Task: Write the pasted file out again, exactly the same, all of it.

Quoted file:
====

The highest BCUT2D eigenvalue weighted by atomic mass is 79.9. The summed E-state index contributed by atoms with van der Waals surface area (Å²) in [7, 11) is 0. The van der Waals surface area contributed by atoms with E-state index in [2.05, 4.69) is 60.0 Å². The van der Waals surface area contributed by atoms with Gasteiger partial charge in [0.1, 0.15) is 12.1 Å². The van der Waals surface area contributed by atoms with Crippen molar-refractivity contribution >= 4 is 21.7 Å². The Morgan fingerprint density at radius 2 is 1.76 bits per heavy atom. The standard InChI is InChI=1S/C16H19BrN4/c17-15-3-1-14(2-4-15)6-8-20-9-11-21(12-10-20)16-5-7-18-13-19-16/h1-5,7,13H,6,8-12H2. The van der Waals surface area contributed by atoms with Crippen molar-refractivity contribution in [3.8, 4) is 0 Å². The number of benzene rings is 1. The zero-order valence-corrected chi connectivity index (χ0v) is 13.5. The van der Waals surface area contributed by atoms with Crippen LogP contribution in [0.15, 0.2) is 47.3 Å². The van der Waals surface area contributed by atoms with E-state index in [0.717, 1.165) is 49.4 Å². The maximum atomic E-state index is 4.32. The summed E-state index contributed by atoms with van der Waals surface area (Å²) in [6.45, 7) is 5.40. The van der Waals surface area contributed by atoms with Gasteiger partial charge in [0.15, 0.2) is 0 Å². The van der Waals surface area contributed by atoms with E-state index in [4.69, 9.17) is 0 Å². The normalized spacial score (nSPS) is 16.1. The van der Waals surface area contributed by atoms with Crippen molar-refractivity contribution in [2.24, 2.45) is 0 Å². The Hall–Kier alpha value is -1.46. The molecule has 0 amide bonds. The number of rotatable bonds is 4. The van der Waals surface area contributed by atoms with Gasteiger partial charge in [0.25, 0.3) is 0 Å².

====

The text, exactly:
The highest BCUT2D eigenvalue weighted by atomic mass is 79.9. The summed E-state index contributed by atoms with van der Waals surface area (Å²) in [7, 11) is 0. The van der Waals surface area contributed by atoms with E-state index in [2.05, 4.69) is 60.0 Å². The van der Waals surface area contributed by atoms with Gasteiger partial charge in [0.1, 0.15) is 12.1 Å². The van der Waals surface area contributed by atoms with Crippen molar-refractivity contribution >= 4 is 21.7 Å². The Morgan fingerprint density at radius 2 is 1.76 bits per heavy atom. The standard InChI is InChI=1S/C16H19BrN4/c17-15-3-1-14(2-4-15)6-8-20-9-11-21(12-10-20)16-5-7-18-13-19-16/h1-5,7,13H,6,8-12H2. The van der Waals surface area contributed by atoms with Crippen molar-refractivity contribution in [3.8, 4) is 0 Å². The number of benzene rings is 1. The zero-order valence-corrected chi connectivity index (χ0v) is 13.5. The van der Waals surface area contributed by atoms with Crippen LogP contribution in [0.15, 0.2) is 47.3 Å². The van der Waals surface area contributed by atoms with E-state index in [0.717, 1.165) is 49.4 Å². The maximum atomic E-state index is 4.32. The summed E-state index contributed by atoms with van der Waals surface area (Å²) in [6.45, 7) is 5.40. The van der Waals surface area contributed by atoms with Gasteiger partial charge in [0.15, 0.2) is 0 Å². The van der Waals surface area contributed by atoms with E-state index in [4.69, 9.17) is 0 Å². The normalized spacial score (nSPS) is 16.1. The van der Waals surface area contributed by atoms with Crippen molar-refractivity contribution in [2.24, 2.45) is 0 Å². The Hall–Kier alpha value is -1.46. The molecule has 0 amide bonds. The number of rotatable bonds is 4. The van der Waals surface area contributed by atoms with Gasteiger partial charge in [0.25, 0.3) is 0 Å².